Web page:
At PERE’s Europe Forum last week, various keynote panelists shared which market segments they felt had reached the bottom in terms of valuations.

Jessica Hardman, head of European portfolio management and the UK real estate group at German manager DWS, said urban logistics may have found the floor. She cited CBRE’s UK Monthly Index, which showed total returns for industrial were up 1 percent in April and 1.7 percent in March.

“I appreciate this is a bumpy road – other things may [reflect] that – but I think that is somewhere where we would place capital today if we could find enough stock to do so,” Hardman told members at the event.

She added that some of DWS’s investors that never use leverage perceive a window of opportunity in urban logistics, a sector they would previously not have been able to access, as “there would have been too much competition at a levered level for them to be able to really be a strong competitor.” Now, however, they can be attractive buyers for vendors looking to exit without any financing risk.

Hardman adds there is less competition in the market for more operational assets at the moment, a sentiment shared by Sophie van Oosterom, global head of real estate at London-based asset manager Schroders Capital.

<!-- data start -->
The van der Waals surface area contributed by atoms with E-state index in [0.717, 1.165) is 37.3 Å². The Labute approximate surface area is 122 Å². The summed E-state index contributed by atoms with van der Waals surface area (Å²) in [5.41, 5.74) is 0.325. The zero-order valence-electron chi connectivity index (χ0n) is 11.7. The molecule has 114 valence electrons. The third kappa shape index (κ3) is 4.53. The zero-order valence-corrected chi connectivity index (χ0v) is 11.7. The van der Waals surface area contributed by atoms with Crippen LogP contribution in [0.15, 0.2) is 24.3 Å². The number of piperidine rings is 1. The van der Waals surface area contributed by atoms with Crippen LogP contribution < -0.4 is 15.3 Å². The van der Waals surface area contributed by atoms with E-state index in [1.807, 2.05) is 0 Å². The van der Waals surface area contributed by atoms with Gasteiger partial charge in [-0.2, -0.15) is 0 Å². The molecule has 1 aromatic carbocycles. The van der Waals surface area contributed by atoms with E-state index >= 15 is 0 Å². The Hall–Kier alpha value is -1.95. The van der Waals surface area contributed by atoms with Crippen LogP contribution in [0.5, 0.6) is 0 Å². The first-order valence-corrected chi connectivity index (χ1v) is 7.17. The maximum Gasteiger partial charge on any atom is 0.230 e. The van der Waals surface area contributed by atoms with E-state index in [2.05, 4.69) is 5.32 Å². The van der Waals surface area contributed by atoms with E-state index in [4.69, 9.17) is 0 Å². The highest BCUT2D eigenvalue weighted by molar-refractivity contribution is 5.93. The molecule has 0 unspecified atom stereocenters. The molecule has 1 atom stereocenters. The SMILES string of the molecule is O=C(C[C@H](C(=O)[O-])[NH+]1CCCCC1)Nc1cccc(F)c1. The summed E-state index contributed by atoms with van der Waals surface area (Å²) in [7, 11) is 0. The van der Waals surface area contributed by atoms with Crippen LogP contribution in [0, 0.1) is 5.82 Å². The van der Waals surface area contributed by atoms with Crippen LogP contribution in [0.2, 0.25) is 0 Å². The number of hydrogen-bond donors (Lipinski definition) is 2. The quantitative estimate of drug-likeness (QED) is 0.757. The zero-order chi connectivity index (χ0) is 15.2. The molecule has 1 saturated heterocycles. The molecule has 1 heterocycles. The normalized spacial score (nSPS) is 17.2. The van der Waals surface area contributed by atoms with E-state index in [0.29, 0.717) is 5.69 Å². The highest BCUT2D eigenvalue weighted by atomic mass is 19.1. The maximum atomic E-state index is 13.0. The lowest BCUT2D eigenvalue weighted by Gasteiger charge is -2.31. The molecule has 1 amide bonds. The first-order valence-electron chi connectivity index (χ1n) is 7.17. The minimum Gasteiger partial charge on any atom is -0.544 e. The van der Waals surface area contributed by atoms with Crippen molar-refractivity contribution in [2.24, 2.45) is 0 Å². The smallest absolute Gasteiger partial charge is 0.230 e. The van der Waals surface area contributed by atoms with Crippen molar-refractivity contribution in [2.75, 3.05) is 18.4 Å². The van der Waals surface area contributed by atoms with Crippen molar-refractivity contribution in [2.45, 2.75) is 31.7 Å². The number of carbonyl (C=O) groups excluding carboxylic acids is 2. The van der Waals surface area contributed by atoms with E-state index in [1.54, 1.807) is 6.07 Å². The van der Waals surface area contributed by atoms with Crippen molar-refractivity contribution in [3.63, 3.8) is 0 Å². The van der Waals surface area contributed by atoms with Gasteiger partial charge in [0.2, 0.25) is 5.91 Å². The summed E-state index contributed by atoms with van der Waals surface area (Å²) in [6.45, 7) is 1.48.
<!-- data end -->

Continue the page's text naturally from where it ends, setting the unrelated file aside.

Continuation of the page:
Van Oosterom says her firm used the covid period to “reassess what works and what doesn’t work” in its hotel portfolio to drive efficiencies and reduce fixed costs. “Coming out of covid, we’ve seen the biggest recovery actually in the top line to happen there, which immediately fell to the bottom line, given the efficiencies on the operational side.

“With the expertise on the ground, with operational expertise both in the hotel sector and on the residential side driving those long-term trends and driving income in those [assets], I would feel that we’ve hit the bottom for those kinds of strategies.”

Schroders’ van Oosterom: sees valuations adjusted for net-zero capex in some assets

Van Oosterom also said she would call the bottom in some European markets for core offices with “the right sustainability credentials,” having seen in the past six to nine months an adjustment in the valuations of secondary assets where capex is needed to bring them onto the path to net zero. “That was absent in the market before, and I think now there is an active revaluation and a repricing happening on that front.”

Jay Kwan, managing director at Canadian manager QuadReal, said he would call the bottom on UK industrial. “At 150 to 200 basis points cap rate expansion for prime UK, a 5.5 percent yield today is roughly the cost of financing for stabilized kit, so you don’t have negative leverage. You get to look at that and say, you know what? Maybe we swung too far.”

Like Hardman, he notes that UK industrial has been the best performer in recent months. “We’re grasping at straws, but still I think it’s a signal that maybe you’re at the bottom, near the bottom, or may have just passed the bottom.”